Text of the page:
Stories from the block

by Jamilah King

Block-Reportin1, Stories from the block, Culture Currents It’s always important to tell stories of struggle and resistance. Not so much to recount how far a person’s come so much as to show how those battles are never fought in isolation.

In “Block Reportin’,” a compilation of interviews by Oakland journalist and filmmaker JR Valrey, those stories are laid bare. It’s a collection of nearly a decade of interviews with local political leaders, national Black resistance leaders, artists and family members who’ve suddenly seen themselves cast into the spotlight.

Valrey’s known throughout the Bay Area for his unapologetic political positions, some of which I’ve admittedly been on the receiving end of at times. But what’s clear is that he’s driven deeply by love for his people and his community.

At least that much is obvious by the sheer range of folks he’s had access to over the years, including Mumia Abu Jamal, Black Panther artist Emory Douglas and Angela Davis. There are also more controversial figures, like a post-prison interview with “Freeway Ricky” Ross, who’s largely credited with introducing crack cocaine into urban communities, and an encounter with Malcolm X’s much maligned grandson Malcolm Shabazz. It’s a clear reminder of how imperfect and complex true justice can be, particularly for Black folks throughout the Diaspora.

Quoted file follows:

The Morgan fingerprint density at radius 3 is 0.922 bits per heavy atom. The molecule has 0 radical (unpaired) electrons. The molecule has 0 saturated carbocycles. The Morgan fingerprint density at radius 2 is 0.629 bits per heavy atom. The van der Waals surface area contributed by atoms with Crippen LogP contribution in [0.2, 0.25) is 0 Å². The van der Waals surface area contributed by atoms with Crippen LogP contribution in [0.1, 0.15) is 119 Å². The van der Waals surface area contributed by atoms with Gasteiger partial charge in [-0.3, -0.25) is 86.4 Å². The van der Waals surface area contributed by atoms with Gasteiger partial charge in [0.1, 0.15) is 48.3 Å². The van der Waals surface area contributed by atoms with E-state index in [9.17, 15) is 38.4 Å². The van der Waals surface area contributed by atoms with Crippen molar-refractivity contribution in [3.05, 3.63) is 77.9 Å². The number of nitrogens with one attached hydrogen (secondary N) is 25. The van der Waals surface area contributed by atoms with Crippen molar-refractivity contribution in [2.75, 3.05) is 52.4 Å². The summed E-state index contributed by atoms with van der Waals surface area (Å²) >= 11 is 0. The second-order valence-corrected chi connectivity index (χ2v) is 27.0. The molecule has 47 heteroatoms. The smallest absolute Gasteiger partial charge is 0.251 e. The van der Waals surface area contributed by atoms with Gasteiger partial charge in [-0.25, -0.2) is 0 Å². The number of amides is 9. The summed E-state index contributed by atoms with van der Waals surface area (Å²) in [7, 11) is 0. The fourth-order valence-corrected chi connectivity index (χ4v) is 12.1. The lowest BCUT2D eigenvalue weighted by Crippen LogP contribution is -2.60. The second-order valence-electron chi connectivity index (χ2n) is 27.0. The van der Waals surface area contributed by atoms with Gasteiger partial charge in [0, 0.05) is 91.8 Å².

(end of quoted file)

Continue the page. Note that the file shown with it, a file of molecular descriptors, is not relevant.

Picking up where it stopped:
So today’s love goes to the stories from the block. For more on how to get “Block Reportin’,” visit it online.

San Francisco native Jamilah King is the news editor at, where this story first appeared, coordinating story assignments and news breaks as well as covering urban politics, youth culture and Internet policy. She tweets at @jamilahking. To see other Love posts, visit our Celebrate Love page. Send suggestions to; put Celebrate Love in the subject line.